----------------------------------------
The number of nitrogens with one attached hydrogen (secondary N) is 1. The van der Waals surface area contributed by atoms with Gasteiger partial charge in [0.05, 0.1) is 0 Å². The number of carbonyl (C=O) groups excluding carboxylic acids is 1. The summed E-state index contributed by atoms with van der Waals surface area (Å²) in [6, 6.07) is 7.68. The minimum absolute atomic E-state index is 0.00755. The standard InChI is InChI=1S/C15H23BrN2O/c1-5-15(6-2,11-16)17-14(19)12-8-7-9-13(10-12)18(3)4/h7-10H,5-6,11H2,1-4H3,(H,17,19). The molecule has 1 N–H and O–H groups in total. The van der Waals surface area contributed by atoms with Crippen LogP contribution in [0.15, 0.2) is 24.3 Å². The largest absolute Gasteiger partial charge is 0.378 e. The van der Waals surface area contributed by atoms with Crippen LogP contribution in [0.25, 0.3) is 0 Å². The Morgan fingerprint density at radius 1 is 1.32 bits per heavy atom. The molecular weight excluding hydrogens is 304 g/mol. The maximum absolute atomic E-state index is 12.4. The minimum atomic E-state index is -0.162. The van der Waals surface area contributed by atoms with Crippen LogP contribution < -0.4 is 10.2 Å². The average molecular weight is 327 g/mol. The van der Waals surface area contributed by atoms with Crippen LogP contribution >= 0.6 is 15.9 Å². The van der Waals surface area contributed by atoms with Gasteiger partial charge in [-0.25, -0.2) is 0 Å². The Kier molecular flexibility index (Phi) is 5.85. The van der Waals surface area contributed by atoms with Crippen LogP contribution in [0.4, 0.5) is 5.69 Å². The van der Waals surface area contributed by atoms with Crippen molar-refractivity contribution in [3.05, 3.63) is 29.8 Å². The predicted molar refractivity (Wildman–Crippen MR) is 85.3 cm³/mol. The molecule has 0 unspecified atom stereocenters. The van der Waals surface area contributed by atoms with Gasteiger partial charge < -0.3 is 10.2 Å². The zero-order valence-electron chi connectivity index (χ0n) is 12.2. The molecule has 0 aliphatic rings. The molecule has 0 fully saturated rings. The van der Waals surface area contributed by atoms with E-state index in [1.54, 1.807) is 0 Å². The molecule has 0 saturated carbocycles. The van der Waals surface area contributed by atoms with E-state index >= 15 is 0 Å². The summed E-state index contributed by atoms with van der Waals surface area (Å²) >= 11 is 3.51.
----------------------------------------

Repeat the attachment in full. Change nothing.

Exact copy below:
The number of nitrogens with one attached hydrogen (secondary N) is 1. The van der Waals surface area contributed by atoms with Gasteiger partial charge in [0.05, 0.1) is 0 Å². The number of carbonyl (C=O) groups excluding carboxylic acids is 1. The summed E-state index contributed by atoms with van der Waals surface area (Å²) in [6, 6.07) is 7.68. The minimum absolute atomic E-state index is 0.00755. The standard InChI is InChI=1S/C15H23BrN2O/c1-5-15(6-2,11-16)17-14(19)12-8-7-9-13(10-12)18(3)4/h7-10H,5-6,11H2,1-4H3,(H,17,19). The molecule has 1 N–H and O–H groups in total. The van der Waals surface area contributed by atoms with Crippen LogP contribution in [0.15, 0.2) is 24.3 Å². The largest absolute Gasteiger partial charge is 0.378 e. The van der Waals surface area contributed by atoms with Crippen LogP contribution in [0.25, 0.3) is 0 Å². The Morgan fingerprint density at radius 1 is 1.32 bits per heavy atom. The molecular weight excluding hydrogens is 304 g/mol. The maximum absolute atomic E-state index is 12.4. The minimum atomic E-state index is -0.162. The van der Waals surface area contributed by atoms with Crippen LogP contribution < -0.4 is 10.2 Å². The average molecular weight is 327 g/mol. The van der Waals surface area contributed by atoms with Crippen LogP contribution >= 0.6 is 15.9 Å². The van der Waals surface area contributed by atoms with Gasteiger partial charge in [-0.25, -0.2) is 0 Å². The Kier molecular flexibility index (Phi) is 5.85. The van der Waals surface area contributed by atoms with Crippen LogP contribution in [0.4, 0.5) is 5.69 Å². The van der Waals surface area contributed by atoms with Crippen molar-refractivity contribution in [3.05, 3.63) is 29.8 Å². The predicted molar refractivity (Wildman–Crippen MR) is 85.3 cm³/mol. The molecule has 0 unspecified atom stereocenters. The van der Waals surface area contributed by atoms with Gasteiger partial charge < -0.3 is 10.2 Å². The zero-order valence-electron chi connectivity index (χ0n) is 12.2. The molecule has 0 aliphatic rings. The molecule has 0 fully saturated rings. The van der Waals surface area contributed by atoms with E-state index in [1.54, 1.807) is 0 Å². The molecule has 0 saturated carbocycles. The van der Waals surface area contributed by atoms with E-state index >= 15 is 0 Å². The summed E-state index contributed by atoms with van der Waals surface area (Å²) >= 11 is 3.51.